IBM continues to amass an arsenal of analytics expertise, this time with the acquisition of Vivisimo, an information optimization and analytics company.
Big Blue, on April 25 announced a definitive agreement to acquire Pittsburgh-based Vivisimo, which provides federated discovery and navigation software to help organizations access and analyze big data across the enterprise. Financial terms of the deal were not disclosed. Meanwhile, IBM also announced that its big data platform will now run on Clouderas distribution of Hadoop.
Vivisimos claim to fame is its ability to capture and deliver information across a broad range of data sources, no matter what format it is, or where it resides. The software automates the discovery of data and helps employees navigate it with a single view across the enterprise, providing insights that drive better decision making.
IBM said the move to acquire Vivisimo accelerates IBM’s big data analytics initiatives with advanced federated capabilities, allowing organizations to access, navigate, and analyze their structured and unstructured data without having to move it.
The combination of IBM’s big data analytics capabilities with Vivisimo software will further IBM’s efforts to automate the flow of data into business analytics applications, helping clients better understand consumer behavior, manage customer churn and network performance, detect fraud in real-time, and perform data-intensive marketing campaigns, the company said
“Navigating big data to uncover the right information is a key challenge for all industries,” Arvind Krishna, general manager of information management for the IBM Software Group, said in a statement. “The winners in the era of big data will be those who unlock their information assets to drive innovation, make real-time decisions and gain actionable insights to be more competitive.”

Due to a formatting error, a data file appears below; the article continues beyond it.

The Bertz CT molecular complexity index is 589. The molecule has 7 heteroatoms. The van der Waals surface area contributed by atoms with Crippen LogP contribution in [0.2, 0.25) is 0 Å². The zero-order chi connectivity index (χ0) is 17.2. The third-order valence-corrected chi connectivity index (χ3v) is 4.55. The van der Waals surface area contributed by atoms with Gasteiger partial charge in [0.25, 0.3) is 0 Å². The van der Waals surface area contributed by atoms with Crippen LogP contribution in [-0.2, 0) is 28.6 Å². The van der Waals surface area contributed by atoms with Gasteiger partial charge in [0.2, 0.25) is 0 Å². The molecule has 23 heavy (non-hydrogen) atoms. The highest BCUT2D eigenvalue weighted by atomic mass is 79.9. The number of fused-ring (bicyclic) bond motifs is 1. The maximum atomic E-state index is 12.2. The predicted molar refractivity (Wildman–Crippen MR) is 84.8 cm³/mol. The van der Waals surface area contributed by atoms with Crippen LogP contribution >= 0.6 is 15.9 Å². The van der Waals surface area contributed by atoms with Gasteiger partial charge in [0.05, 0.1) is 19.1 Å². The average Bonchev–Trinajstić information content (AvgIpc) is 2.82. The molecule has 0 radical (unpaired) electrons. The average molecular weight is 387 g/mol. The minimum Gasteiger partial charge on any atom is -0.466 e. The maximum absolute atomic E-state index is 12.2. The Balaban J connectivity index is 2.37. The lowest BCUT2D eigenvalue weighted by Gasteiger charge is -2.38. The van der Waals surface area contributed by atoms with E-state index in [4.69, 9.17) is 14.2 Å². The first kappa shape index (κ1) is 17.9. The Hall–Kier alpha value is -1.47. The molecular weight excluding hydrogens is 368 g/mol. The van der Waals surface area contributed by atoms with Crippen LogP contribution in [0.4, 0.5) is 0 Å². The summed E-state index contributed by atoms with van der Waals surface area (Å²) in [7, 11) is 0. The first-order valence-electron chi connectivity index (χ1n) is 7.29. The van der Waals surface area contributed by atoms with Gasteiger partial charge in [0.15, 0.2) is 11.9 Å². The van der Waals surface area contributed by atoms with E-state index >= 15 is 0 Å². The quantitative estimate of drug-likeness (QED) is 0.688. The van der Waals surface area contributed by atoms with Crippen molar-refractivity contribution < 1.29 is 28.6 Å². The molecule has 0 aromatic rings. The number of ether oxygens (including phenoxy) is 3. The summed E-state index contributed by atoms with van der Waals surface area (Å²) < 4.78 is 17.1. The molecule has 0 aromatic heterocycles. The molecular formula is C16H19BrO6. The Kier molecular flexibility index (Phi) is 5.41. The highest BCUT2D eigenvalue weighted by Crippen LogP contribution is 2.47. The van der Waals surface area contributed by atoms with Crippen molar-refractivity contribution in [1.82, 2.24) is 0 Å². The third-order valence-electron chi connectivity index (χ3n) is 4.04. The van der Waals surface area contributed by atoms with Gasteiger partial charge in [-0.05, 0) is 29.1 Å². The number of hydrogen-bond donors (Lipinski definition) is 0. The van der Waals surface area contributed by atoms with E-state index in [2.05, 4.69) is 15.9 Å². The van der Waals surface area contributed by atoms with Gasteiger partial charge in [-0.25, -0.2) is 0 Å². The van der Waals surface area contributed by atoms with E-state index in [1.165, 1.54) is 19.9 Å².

“Businesses need a faster and more accurate way to discover and navigate big data for analysis,” said John Kealey, CEO of Vivisimo, also in a statement. “As part of IBM, we can bring clients the quickest and most accurate access to information necessary to drive growth initiatives that increase customer satisfaction, streamline processes and boost sales.”
Boris Evelson, an analyst with Forrester Research, said his firms research shows that 1 to 5 percent of all enterprise data is in a structured, modeled format. But he said there is a chicken-and-egg phenomenon at play.
Before you can put your data into a structure, like a database, you need to understand whats out there and what structures do or may exist, Evelson said in a blog post. But in order for you to explore the data in the first place, traditional data integration technologies require some structures to even start the exploration (like tables, columns, etc). So how do you explore something without a structure, without a model, without preconceived notions? Thats where big data exploration and discovery technologies like Hadoop or Vivisimo (and many others, like Oracle Endeca, Attivio, Saffron Technology) come into play.
Navigating Big Data to Uncover the Right Information Is a Key Challenge for Enterprises
IBM estimates 2.5 quintillion bytes of data are created every day from a variety of sources, including sensors, social media and billions of mobile devices around the world, making it difficult for businesses to navigate and analyze it.
IDC estimates the market for big data technology and services will grow at an annual rate of nearly 40 percent to reach $16.9 billion by 2015.